Antoni Wiwulski came to Vilnius in 1912 and founded his own sculpture studio. On behalf of the Bishop Edward Ropp he designed a monumental modernist church of the Sacred Heart of Jesus in Vilnius.

Tomas Venclova writes: “Just as Antonio Gaudi, who at the same time build the temple of the Sagrada Familia in Barcelona, Wiwulski wanted to try his forces with Gothic and Baroque buildings: the tower with a height of one hundred and eight metres on the edge of the Vilnius amphitheater  was supposed to complete or maybe even determine the image of the city “.

The construction was started in 1913 but was interrupted by the breaking out of first world war. Antoni Wiwulski was carving altars in the erecting church. The temple has never been completed. In 1964 the Lithuanian architects destroyed the church, rebuilding it into a palace of building culture.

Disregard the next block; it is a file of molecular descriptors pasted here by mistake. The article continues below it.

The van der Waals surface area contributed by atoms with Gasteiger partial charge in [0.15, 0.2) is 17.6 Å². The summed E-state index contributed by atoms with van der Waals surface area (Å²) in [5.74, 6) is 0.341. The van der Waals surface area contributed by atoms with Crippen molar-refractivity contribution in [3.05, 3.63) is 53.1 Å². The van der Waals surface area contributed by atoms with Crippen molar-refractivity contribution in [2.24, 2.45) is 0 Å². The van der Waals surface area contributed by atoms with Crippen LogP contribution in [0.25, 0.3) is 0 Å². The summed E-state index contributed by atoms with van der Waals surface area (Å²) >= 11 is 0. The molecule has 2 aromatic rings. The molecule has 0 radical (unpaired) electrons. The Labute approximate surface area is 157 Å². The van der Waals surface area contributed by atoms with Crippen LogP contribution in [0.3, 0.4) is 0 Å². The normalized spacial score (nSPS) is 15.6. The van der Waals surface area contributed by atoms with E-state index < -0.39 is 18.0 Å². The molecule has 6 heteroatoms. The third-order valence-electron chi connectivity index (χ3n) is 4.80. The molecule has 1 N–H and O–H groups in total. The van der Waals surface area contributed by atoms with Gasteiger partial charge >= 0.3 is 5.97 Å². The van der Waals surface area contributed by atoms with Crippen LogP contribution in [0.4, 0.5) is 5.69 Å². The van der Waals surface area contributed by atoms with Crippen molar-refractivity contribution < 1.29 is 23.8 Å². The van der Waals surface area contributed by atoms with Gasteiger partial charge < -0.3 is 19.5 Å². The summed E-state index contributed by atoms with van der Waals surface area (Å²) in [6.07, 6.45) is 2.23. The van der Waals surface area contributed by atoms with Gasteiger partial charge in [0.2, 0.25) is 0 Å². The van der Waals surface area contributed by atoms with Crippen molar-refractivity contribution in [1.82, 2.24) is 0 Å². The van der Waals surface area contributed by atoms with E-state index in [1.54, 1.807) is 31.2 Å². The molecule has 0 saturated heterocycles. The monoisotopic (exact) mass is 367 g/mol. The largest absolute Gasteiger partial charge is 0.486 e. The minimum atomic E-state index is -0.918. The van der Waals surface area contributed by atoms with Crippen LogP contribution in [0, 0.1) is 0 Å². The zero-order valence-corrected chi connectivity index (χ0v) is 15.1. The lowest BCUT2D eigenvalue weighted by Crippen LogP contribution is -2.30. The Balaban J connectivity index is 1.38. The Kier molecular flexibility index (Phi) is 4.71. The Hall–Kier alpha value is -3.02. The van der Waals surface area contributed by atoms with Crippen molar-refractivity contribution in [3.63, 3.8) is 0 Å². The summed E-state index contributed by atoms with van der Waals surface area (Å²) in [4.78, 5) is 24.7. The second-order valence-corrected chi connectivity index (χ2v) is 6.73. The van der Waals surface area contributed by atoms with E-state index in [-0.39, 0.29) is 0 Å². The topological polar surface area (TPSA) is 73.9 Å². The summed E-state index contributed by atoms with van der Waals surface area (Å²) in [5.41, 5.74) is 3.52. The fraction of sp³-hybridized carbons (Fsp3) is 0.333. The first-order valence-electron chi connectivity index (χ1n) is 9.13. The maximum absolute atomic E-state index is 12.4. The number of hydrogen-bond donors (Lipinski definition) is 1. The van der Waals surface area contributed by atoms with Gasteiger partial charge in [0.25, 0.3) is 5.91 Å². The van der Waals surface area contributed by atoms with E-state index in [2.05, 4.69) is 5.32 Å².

Chronologically: in 1912 was started the construction of existing till today, designed by Antoni Wiwulski chapel in Szydłów (Šiluva). In 1915, according to its design  on the Castle Hill was set a cross, commemorating insurgents  buried here in 1863.  Soon it had been destroyed from the orders of the German authorities. Rebuilt in 1921 it shared the fate of its predecessor.

In 1915 he also presented the project of reconstruction of Vilnius Three Crosses; raising money for this purpose had started. In 1916, Three crosses stood in all its glory. The artist used for the first time reinforced concrete- a material little known in that times. Three Crosses of Wiwulski had survived until 1950, when by the decision of the communist authorities they were blown up.  They were rebuilt in 1989.

Tomas Venclova: “Thier whiteness balances the redness of Giedymin Castle.”